jane tims

      July 17, 2012 at 11:12 pm

  2. An interesting look into a different world- thanks Jane!


    Watching Seasons

    July 15, 2012 at 12:31 am

  3. I am learning so much about what we take for granted in the landscape. We’ve certainly been to Peggy’s Cove. I remember the first time: we were expecting quaint and instead found all those rocks! The last time we went was special because my cousin from Florida came to visit for the only time, so our sons both came and all did a NB-NS tour of our common ancestors’ roots. As a result I have a pic of Peggy’s Cove in
    My kitchen. I loved your line, “All was not gruesome.”


    Jane Fritz

    July 14, 2012 at 8:37 am

    • Hi Jane. The rocks and the waves are certainly over-whelming at Peggy’s Cove. An interesting aside, when I was a student at Dalhousie, we used to go for a weekly trek to the next cove over, to collect small invertebrates (called Gammarus) to feed to the octopi in the Aquatron (10.6 meter deep ‘aquarium’) at Dalhousie. My life was so different then! Jane


      jane tims

      July 14, 2012 at 8:50 am

      • Aha, so at one time animals were part of your “menu”. BTW, how did your reading go, and how were the others? I’ll have to go next year. Jane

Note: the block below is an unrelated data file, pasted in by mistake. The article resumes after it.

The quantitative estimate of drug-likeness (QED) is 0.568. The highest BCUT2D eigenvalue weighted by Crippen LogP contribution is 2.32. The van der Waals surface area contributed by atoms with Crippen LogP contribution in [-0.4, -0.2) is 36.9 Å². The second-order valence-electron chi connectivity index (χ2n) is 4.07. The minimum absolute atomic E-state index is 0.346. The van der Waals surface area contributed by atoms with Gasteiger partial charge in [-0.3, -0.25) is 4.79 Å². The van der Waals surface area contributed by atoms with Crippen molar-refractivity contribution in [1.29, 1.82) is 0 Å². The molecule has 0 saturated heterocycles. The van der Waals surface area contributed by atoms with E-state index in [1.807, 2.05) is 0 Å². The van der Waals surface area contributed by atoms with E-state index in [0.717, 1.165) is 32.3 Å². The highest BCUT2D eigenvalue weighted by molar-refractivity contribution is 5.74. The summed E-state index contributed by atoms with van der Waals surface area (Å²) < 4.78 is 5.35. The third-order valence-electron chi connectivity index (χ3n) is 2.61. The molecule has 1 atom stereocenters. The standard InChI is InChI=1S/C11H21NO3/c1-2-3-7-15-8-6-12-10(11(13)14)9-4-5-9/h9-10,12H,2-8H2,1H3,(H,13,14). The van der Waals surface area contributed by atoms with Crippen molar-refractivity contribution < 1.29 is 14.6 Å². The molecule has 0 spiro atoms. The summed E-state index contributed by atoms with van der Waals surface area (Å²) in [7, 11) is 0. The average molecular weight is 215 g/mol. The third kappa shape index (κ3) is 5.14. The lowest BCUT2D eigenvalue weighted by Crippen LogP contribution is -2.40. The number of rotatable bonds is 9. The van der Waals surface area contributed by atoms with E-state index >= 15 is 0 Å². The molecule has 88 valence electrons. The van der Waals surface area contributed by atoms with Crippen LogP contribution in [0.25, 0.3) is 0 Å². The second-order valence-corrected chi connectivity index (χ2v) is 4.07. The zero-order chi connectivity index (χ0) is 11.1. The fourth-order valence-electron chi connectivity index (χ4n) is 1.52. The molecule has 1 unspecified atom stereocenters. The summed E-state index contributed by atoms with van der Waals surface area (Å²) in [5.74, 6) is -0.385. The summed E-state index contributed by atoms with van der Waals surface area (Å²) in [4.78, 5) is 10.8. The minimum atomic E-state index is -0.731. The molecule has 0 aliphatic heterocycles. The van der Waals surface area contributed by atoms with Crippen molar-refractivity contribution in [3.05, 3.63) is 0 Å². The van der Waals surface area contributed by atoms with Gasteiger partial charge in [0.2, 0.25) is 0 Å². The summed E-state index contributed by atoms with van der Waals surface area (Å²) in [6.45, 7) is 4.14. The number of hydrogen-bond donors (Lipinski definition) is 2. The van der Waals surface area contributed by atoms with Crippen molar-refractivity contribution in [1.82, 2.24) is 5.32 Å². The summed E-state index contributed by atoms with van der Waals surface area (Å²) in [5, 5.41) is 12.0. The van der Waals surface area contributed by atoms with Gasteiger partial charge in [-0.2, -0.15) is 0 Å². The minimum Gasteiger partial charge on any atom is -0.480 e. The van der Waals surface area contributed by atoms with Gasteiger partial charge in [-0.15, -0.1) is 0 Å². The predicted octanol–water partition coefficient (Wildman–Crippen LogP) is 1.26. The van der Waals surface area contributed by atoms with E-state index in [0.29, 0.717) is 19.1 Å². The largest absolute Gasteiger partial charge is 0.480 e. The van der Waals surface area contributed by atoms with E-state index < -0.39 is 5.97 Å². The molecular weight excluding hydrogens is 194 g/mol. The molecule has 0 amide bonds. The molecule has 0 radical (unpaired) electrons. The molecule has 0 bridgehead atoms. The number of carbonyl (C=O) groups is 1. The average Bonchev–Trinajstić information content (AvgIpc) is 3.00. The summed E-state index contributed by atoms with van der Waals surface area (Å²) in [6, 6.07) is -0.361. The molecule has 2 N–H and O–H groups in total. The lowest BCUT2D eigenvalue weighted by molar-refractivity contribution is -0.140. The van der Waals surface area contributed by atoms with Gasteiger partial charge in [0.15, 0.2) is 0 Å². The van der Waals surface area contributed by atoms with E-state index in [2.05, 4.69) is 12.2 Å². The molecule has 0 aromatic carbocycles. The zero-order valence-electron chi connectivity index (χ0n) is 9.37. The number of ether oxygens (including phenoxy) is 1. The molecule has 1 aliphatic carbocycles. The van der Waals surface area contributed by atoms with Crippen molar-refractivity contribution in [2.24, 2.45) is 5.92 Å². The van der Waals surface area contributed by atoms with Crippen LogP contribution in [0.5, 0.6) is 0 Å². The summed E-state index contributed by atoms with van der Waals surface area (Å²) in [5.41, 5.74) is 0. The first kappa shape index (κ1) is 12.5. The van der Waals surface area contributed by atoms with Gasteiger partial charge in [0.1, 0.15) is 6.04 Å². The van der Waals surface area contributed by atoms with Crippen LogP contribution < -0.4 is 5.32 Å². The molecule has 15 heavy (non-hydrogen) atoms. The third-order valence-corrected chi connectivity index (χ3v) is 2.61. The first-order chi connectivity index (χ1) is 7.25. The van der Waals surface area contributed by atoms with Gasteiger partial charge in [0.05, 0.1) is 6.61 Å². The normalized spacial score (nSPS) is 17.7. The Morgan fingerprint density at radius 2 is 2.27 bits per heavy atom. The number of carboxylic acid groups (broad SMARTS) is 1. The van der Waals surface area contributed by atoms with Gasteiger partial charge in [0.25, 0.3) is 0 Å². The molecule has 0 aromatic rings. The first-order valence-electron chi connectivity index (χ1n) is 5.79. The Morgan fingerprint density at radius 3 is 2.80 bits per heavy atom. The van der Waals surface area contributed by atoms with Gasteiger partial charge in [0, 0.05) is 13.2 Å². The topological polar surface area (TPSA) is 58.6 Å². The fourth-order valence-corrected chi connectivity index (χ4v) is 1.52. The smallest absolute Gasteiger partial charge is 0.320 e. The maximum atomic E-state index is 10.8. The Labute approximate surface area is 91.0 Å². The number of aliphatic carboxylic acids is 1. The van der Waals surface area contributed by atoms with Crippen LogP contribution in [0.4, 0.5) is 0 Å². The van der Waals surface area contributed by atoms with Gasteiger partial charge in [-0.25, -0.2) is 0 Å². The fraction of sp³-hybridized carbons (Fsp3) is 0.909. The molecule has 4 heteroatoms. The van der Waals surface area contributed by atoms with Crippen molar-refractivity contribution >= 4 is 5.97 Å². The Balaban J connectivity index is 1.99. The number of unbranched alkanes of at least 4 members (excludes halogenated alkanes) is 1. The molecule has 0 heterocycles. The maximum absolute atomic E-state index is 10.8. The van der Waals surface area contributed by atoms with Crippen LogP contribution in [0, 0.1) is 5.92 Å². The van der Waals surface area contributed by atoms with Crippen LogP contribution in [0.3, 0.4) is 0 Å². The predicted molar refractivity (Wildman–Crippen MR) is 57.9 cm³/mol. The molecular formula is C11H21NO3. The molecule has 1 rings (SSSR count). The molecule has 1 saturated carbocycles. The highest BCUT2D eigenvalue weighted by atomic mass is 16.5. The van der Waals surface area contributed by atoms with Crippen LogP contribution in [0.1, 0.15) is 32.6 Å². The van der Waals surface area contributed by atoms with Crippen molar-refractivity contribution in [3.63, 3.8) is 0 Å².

Jane Fritz

        July 14, 2012 at 10:54 am

      • Hi. The readins were very relaxed. They were held in the Alumni Memorial Building, Tartan Room, so it was comfortable and not too hot. Lots of people read, perhaps 12, including five of the instructors. I read a poem I had worked on in Ian’s class called ‘High School Dance’ and one about rabbits in the garden called ‘Bad Bunny Bunch’ (title from one of Philip R. Craig’s mystery novels). Josephine and Ian both thought the changes I made had improved the focus and urgency of ‘High School Dance’ (I inserted a few tears). I wish you had been there, but next year will be another opportunity. Are you a member of NB Writers? There is a workshop scheduled for the fall, called WordsFall. Jane


        jane tims

        July 14, 2012 at 3:11 pm

      • HS dances can definitely be responsible for tears; ah, the angst of youth! You remind me that I heard enough about NB Writers this past week to think I should take that plunge. I’ll do something about that this coming week. Thanks for bringing that up, Jane


        Jane Fritz

        July 14, 2012 at 6:26 pm

  4. There’s a Peggy’s Cove in Mass. too… My husband did some paintings there one year before I met him. I doubt the plants growing there were as prolific as it seems to me to have had considerable more traffic. This post of yours makes me think of a terrarium! It’s full of so much to wonder about.



    July 13, 2012 at 9:44 pm

    • Hi Merrill. I like your analogy of a terrarium… it is certaily a diverse and varied flora. As I look at some of my photos, I realise how many species are in such a small area. Jane


      jane tims

      July 14, 2012 at 8:39 am